Maybe it’s better that the stories usually don’t really have a moral. Because that is just a slap in the face for anyone who has ever been in an abusive relationship.
The Fox and the Grapes
I’m no fan of reality shows (except The Voice because anything that puts Blake Shelton and Adam Levine in the same room is sacred) and the “sour grapes” phenomenon can be seen often in the participants, so this story should work perfectly for me. But there was just too little zing in this story.
[I have now officially abandoned my quest for a moral in these "fables."]
The Hunter and the Woodman
What is it with this author that he takes perfectly benign stories and suddenly people get knocked unconscious and tazered? That is probably the most astute commentary on modern life all these stories have made so far.
The Kid and the Wolf
Okay, this little moment just saved a lot:
“I may be a Goat, but I have the heart of a Wolf. I betcha I can take you down in a rap battle.”
“I listen to Jazz music you meal,” he [the wolf, ed.] retorted meanly.
Almost as good as Mod Wolves – Jazz Wolves. And the whole story was rather nice (if a little mean to Jazz and HipHop fans).
The Lion and the Mouse
Just when I thought that I might start to like the stories, along comes this misogynistic piece and destroys all hope. So women all are nagging creatures from hell who torture their husbands with ridiculous to do lists when they all just want a bit of peace and quiet? What the hell?
The Monkey and the Dolphin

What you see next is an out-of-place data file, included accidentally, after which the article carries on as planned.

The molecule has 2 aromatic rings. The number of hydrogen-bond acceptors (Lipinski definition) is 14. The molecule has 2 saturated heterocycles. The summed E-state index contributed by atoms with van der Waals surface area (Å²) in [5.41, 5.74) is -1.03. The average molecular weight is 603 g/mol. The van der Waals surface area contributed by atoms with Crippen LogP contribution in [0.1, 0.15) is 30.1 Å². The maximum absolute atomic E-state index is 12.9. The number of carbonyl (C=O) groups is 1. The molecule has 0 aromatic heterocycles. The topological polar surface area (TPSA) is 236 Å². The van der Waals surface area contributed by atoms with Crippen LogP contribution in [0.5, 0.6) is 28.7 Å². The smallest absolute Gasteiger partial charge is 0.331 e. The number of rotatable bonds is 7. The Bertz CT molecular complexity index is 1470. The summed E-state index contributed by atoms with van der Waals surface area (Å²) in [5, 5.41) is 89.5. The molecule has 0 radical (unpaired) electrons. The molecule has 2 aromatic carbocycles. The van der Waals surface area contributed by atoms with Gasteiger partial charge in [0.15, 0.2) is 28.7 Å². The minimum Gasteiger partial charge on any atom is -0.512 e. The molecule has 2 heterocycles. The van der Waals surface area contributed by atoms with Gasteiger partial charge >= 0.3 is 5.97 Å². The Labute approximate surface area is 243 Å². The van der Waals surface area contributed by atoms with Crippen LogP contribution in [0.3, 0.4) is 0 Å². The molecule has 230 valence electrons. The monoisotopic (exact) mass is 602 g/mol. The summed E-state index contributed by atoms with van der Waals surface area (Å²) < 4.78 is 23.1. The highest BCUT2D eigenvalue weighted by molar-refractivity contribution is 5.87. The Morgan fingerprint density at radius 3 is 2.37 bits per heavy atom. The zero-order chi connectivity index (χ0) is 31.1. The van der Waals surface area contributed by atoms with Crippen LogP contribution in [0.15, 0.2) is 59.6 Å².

This story just makes me go “A. Ha. Ha.” Weakly.
The Rose and the Amaranth
So, first we get this:
Note from Aesop: I thought a word of explanation might come in handy here. The word amaranth comes from the Greek word amarantos, meaning “unwithering”. The word was applied to the amaranth (cosmopolitan genus of herbs) because they did not soon fade, and so the plant has often symbolized immortality in literature.
Admittedly that just makes me roll my eyes at the wise-assing.
And then the whole thing turns out to be a Twilight spoof which is nice and all, but there are so many Twilight spoofs around (and it’s such an easy target) that I expect a little more. Though “drink[ing] the chlorophyll of other flowers to survive” did make me laugh.
The Frogs Asking for a King
It was fine, but not terribly insightful.
Then Erway added two more – original – fables.
The Rattlesnake and the Jackalope
Honestly, this story just leaves me baffled. The Rattlesnake changes everything about itself to become popular at the recommendation of the Jackalope, then becomes a laughingstock and the moral of the story is:
“Thanks for nothing,” he told Jackalope.
“Hey, don’t blame me you schizophrenic rat-eater. I’m not even a real animal.”
It’s a bit like a surrealist painting. A bad surrealist painting.
The Donkey and the Elephant
This story it not so much a fable as the political manifesto of the author. Which basically boils down to “everybody sucks but god loves us all anyway.”
Excuse me while I retch.
A Final Word from Aesop
In which Aesop insults the reader for having chosen and read the book. Why, thanks for that – exactly what was missing to complement this little collection.